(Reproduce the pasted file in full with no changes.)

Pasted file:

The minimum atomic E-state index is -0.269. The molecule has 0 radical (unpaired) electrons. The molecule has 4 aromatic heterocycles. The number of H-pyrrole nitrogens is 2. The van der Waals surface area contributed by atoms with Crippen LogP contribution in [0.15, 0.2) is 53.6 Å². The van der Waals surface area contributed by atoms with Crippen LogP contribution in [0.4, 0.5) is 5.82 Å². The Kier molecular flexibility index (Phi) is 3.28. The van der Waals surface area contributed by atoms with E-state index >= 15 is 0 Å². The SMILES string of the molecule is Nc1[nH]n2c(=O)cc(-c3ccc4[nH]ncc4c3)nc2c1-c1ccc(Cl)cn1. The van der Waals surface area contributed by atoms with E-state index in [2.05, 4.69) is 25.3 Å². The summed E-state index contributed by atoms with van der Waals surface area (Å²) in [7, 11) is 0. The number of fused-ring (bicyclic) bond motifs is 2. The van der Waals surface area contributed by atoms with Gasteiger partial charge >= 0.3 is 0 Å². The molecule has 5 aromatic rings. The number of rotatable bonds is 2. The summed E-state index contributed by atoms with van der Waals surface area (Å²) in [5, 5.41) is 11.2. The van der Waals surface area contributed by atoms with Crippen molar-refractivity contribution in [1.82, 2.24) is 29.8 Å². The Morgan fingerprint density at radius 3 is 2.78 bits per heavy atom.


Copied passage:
The minimum atomic E-state index is -0.269. The molecule has 0 radical (unpaired) electrons. The molecule has 4 aromatic heterocycles. The number of H-pyrrole nitrogens is 2. The van der Waals surface area contributed by atoms with Crippen LogP contribution in [0.15, 0.2) is 53.6 Å². The van der Waals surface area contributed by atoms with Crippen LogP contribution in [0.4, 0.5) is 5.82 Å². The Kier molecular flexibility index (Phi) is 3.28. The van der Waals surface area contributed by atoms with E-state index >= 15 is 0 Å². The SMILES string of the molecule is Nc1[nH]n2c(=O)cc(-c3ccc4[nH]ncc4c3)nc2c1-c1ccc(Cl)cn1. The van der Waals surface area contributed by atoms with E-state index in [2.05, 4.69) is 25.3 Å². The summed E-state index contributed by atoms with van der Waals surface area (Å²) in [7, 11) is 0. The number of fused-ring (bicyclic) bond motifs is 2. The van der Waals surface area contributed by atoms with Gasteiger partial charge >= 0.3 is 0 Å². The molecule has 5 aromatic rings. The number of rotatable bonds is 2. The summed E-state index contributed by atoms with van der Waals surface area (Å²) in [5, 5.41) is 11.2. The van der Waals surface area contributed by atoms with Crippen molar-refractivity contribution in [1.82, 2.24) is 29.8 Å². The Morgan fingerprint density at radius 3 is 2.78 bits per heavy atom.